With a new junior seminar requirement, history of art majors may soon engage in some “community building.”

Next spring, History of Art Director of Undergraduate Studies Timothy Barringer will teach a seminar focusing on the methodology of art history. Starting in the 2004-05 school year, the class is likely to become a requirement for junior art history majors, Barringer said. With students and faculty on the curriculum committee having approved the proposal for the pilot seminar, Barringer said future plans to make it a requirement are subject to approval by the course of study committee.

“We feel that there are big questions about what is art history, how it has been done since the 18th century up to now,” Barringer said.

History of Art chairman Edward Cooke said the seminar would be “community building” for junior majors if they all took it together.

“It’s a sense of trying to create a forum for all the undergraduate majors to get to know the other majors,” Cooke said.

The seminar will give a coherent introduction to the different approaches in art history, Cooke said. Knowledge of common language and resources, as well as specific writing skills, will help students when they write their senior essay, he said.

If the methodology seminar becomes a requirement for the major, it would not increase the total number of courses art history majors take. Instead, the seminar would be included in the current 12-course requirement, Barringer said.

Robert Womack ’04, a history of art major, said he did not think a single course should be a requirement for the major.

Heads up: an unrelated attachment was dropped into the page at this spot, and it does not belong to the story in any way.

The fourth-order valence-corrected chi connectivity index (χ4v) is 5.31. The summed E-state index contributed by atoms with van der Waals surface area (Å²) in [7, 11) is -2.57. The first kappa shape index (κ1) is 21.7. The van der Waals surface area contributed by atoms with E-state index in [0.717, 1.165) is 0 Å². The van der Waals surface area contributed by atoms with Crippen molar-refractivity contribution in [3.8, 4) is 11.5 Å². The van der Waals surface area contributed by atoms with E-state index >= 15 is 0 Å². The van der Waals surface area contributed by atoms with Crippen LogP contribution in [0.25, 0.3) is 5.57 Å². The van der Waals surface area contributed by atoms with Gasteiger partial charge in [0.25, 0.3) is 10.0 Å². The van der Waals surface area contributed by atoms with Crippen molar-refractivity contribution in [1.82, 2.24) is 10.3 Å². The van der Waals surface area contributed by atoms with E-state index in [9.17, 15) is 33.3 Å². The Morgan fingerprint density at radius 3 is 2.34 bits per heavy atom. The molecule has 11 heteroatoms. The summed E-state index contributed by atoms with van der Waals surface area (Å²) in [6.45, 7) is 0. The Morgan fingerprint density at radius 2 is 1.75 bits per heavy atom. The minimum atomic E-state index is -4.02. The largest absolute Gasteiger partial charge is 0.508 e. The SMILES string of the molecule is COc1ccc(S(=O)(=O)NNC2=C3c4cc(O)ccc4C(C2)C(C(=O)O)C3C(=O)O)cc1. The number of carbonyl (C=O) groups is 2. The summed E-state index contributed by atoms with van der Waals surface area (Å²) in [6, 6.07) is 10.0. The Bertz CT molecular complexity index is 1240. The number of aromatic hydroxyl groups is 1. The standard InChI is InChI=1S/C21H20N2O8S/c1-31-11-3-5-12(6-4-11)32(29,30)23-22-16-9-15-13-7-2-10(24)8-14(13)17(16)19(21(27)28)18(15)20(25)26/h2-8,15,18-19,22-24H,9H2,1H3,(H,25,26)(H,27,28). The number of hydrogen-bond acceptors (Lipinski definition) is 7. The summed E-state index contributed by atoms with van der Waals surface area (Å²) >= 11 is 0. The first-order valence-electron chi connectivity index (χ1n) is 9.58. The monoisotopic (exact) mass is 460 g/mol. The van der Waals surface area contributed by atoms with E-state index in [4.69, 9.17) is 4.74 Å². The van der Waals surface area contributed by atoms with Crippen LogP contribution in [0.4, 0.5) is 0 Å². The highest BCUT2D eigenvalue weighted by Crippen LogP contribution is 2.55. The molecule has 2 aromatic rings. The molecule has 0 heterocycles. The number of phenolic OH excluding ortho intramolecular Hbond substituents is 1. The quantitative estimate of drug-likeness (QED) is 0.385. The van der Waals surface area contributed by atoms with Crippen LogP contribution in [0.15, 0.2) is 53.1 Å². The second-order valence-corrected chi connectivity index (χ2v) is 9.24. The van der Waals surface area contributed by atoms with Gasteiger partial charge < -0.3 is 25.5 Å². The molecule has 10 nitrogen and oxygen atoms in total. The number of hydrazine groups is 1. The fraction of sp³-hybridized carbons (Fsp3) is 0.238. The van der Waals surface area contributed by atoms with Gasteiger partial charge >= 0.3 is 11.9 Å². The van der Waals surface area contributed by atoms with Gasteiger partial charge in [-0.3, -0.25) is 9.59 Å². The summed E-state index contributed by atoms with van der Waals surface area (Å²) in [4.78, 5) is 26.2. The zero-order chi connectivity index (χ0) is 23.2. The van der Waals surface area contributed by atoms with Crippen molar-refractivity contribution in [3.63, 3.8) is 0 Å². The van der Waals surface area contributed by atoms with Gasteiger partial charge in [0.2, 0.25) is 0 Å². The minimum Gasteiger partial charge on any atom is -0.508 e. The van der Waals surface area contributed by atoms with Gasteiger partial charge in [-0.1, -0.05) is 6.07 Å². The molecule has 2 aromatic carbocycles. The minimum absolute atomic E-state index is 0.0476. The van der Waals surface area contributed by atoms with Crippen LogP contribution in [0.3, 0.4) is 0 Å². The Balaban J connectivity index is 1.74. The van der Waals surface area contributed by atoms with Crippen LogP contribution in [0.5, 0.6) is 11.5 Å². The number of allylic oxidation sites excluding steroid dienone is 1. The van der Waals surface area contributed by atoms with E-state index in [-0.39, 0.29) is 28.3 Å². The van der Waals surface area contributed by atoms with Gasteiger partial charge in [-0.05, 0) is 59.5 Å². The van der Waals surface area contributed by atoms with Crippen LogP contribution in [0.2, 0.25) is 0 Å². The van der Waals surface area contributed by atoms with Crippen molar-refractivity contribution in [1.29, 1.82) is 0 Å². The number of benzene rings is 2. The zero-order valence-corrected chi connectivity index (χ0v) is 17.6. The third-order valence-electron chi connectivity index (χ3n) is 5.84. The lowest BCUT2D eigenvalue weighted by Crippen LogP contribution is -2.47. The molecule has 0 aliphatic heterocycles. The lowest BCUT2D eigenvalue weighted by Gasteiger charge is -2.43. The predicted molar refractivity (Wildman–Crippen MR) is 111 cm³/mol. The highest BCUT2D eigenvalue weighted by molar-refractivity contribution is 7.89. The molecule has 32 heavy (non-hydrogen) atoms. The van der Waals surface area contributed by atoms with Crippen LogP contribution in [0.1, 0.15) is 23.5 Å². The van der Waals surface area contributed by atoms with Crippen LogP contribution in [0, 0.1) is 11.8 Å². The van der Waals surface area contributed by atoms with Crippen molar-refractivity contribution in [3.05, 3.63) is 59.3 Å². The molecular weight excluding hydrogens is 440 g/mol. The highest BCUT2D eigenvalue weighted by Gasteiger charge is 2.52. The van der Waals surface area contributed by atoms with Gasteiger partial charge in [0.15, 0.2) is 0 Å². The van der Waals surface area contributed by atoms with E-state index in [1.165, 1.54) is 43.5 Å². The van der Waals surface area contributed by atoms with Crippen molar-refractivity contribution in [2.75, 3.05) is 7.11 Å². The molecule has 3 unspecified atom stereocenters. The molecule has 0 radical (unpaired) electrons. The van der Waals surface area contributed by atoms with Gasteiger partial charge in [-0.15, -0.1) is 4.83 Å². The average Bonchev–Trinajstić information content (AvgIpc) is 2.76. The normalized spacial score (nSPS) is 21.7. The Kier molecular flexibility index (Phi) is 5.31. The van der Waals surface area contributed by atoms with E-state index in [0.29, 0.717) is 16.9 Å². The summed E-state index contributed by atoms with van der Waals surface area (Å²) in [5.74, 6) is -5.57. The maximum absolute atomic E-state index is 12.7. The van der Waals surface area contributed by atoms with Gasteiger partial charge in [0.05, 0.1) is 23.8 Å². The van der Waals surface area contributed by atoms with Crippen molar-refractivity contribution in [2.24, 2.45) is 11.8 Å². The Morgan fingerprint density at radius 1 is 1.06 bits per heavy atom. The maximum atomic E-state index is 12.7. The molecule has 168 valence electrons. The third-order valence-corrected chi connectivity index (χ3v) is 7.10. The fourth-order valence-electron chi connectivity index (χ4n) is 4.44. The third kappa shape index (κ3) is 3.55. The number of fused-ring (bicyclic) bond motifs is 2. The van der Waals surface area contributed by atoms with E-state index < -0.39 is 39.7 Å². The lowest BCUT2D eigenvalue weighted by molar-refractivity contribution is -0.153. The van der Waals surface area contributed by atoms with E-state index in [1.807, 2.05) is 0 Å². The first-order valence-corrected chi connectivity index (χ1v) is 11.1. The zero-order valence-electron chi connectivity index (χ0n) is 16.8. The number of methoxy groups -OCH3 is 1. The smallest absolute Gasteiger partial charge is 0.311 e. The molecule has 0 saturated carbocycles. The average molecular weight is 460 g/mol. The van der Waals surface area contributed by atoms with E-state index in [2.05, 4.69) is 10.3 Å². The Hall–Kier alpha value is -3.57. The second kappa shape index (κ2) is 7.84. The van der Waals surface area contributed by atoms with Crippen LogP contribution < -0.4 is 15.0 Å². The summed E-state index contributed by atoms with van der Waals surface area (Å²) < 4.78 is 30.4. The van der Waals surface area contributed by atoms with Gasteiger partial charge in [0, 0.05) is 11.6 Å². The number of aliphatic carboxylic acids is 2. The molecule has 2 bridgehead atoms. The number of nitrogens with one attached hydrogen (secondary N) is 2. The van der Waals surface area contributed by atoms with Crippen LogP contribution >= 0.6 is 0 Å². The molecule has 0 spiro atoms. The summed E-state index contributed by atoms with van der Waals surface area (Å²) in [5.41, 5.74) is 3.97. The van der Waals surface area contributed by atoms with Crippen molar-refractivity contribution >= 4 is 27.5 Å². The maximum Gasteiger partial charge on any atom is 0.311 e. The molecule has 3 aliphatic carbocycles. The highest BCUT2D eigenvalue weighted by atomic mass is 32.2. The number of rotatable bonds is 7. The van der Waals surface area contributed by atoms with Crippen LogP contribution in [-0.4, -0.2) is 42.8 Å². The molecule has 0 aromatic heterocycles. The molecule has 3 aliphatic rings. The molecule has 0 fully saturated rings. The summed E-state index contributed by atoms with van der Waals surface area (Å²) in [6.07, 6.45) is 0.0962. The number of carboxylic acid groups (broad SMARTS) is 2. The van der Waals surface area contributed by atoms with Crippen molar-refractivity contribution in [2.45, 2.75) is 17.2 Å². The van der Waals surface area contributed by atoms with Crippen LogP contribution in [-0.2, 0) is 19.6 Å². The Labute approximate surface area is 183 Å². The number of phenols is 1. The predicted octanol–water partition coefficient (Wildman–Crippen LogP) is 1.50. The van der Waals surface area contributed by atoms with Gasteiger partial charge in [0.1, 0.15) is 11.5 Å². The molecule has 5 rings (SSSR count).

“I think we get enough [methodology] in the seminars we take,” Womack said. “I would rather take a seminar on a specific area.”

History of art major Janet Lee ’04 said while she might rather take a seminar in a specific subject area, a course on methodology would be useful.

“If it was offered and I had to take it, I think it would be very helpful in the long run,” Lee said.

Stephanie Carendi ’03 said some of the courses she had taken emphasized methodology. But she said a seminar on art history methods would have been useful because there is a different kind of research necessary for the field.

“It would have facilitated learning, especially how to use the resources that Yale has,” Carendi said.

Womack said a required seminar would be good in that it will foster a sense of community among the majors.

“I don’t really know that many of my fellow majors that well,” Womack said.

Carendi said learning from peers is important and that art history majors do not tend to know each other as well as students in other majors.

“Of all majors, I think art history is kind of the least group-oriented,” Carendi said. “And you miss out.”

Barringer said the seminar next year would be open to anyone, but if it were oversubscribed, he would have to limit enrollment.